October 13, 2013

My dear brothers and sisters,

Comradely greetings. I commend you for making the Party's Community Survival Programs: Myth and Realities, the theme of this 47th Anniversary Celebration. For I firmly believe that programs are among the finest ways to educate and organize a people and their resources.

The Party's survival programs - its school, newspaper, breakfast, and community self-defense programs, for example - were the bedrock on which it stood; and the people gravitated towards them because they could see, feel, understand, and support what the Party was doing and where it endeavored to lead them. Party members, as well as the black community, took great pride in that service and pride in the Party itself.

Although we were young and inexperienced in many ways (some of us knew not whether we were Negro, colored, or black), given our historical baggage, we displayed remarkable political acumen, organizational skills, professionalism, and courage. The authorities hated us because they knew that the old days and old ways could be no more, and because we no longer feared them or were cowered by what they could do to us.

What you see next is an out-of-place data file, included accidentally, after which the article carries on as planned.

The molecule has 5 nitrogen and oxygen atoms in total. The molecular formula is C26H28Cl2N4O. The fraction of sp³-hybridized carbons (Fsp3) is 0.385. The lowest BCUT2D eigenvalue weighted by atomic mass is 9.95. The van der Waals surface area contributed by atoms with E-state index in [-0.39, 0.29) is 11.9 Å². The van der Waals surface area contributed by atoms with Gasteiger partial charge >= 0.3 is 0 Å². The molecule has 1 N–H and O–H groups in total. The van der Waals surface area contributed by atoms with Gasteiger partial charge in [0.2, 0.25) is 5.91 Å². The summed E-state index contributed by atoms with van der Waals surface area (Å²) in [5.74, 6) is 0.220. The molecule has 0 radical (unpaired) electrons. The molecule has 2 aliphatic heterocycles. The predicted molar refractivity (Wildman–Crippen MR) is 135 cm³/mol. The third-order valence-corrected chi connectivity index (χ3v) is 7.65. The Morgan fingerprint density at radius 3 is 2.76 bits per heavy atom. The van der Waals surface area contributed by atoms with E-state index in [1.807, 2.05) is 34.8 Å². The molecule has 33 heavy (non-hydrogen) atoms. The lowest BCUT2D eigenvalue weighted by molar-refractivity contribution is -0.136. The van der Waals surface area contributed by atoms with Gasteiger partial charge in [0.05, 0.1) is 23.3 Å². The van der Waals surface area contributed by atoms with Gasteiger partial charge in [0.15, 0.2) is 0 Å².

So my dear brothers and sisters, if we accept that ours is a protracted struggle, let us not lose sight of that, then and now. Let us ask ourselves: are our demands and goals the same as they were back then? Several generations have been born since the Party's demise. Time brings change. Do we expect our youth to continue to struggle as we did, or are they inclined to "go along to get along," totally disregarding our historic freedom struggle, the death, suffering, and sacrifice of those who came before them?

Accordingly, I say and ask this at this celebratory event in hope that it's part of what you discuss in going forward. Surely we cannot function as we once did, but we can still do something more. I also hope that you resolve to mount a successful strategy to free our political prisoners. It's imperative that you fight to free them, and in honoring that imperative it says so much about who we are as a people. It would so shame and disparage our legacy and all those who've faithfully served our people to think or have it said that our people have lost their way and will to fight. Thus, in going forward, our firm duty, so it ever seems to me, is to protect and guide our youth and to love and cherish one another, not by words, but by deeds.

Solidarity Forever -

Herman Bell / 2013

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